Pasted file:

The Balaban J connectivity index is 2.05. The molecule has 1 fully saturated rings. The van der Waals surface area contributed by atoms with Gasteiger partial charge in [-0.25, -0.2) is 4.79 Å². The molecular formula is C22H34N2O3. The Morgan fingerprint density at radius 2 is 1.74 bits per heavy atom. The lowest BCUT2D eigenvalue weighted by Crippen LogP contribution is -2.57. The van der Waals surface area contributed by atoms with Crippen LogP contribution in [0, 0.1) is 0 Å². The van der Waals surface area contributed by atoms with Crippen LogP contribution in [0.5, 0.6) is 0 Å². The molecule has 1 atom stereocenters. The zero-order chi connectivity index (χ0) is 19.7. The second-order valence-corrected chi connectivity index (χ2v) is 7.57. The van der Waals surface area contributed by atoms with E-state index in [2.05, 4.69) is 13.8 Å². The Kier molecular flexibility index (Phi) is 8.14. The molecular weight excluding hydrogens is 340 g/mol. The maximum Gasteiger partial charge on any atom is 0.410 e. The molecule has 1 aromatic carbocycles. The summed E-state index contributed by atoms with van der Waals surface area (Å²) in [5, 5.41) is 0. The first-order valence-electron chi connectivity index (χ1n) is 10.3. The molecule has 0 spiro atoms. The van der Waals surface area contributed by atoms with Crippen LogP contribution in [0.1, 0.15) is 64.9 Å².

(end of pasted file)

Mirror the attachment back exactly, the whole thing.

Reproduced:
The Balaban J connectivity index is 2.05. The molecule has 1 fully saturated rings. The van der Waals surface area contributed by atoms with Gasteiger partial charge in [-0.25, -0.2) is 4.79 Å². The molecular formula is C22H34N2O3. The Morgan fingerprint density at radius 2 is 1.74 bits per heavy atom. The lowest BCUT2D eigenvalue weighted by Crippen LogP contribution is -2.57. The van der Waals surface area contributed by atoms with Crippen LogP contribution in [0, 0.1) is 0 Å². The van der Waals surface area contributed by atoms with Crippen LogP contribution in [0.5, 0.6) is 0 Å². The molecule has 1 atom stereocenters. The zero-order chi connectivity index (χ0) is 19.7. The second-order valence-corrected chi connectivity index (χ2v) is 7.57. The van der Waals surface area contributed by atoms with E-state index in [2.05, 4.69) is 13.8 Å². The Kier molecular flexibility index (Phi) is 8.14. The molecular weight excluding hydrogens is 340 g/mol. The maximum Gasteiger partial charge on any atom is 0.410 e. The molecule has 1 aromatic carbocycles. The summed E-state index contributed by atoms with van der Waals surface area (Å²) in [5, 5.41) is 0. The first-order valence-electron chi connectivity index (χ1n) is 10.3. The molecule has 0 spiro atoms. The van der Waals surface area contributed by atoms with Crippen LogP contribution in [0.1, 0.15) is 64.9 Å².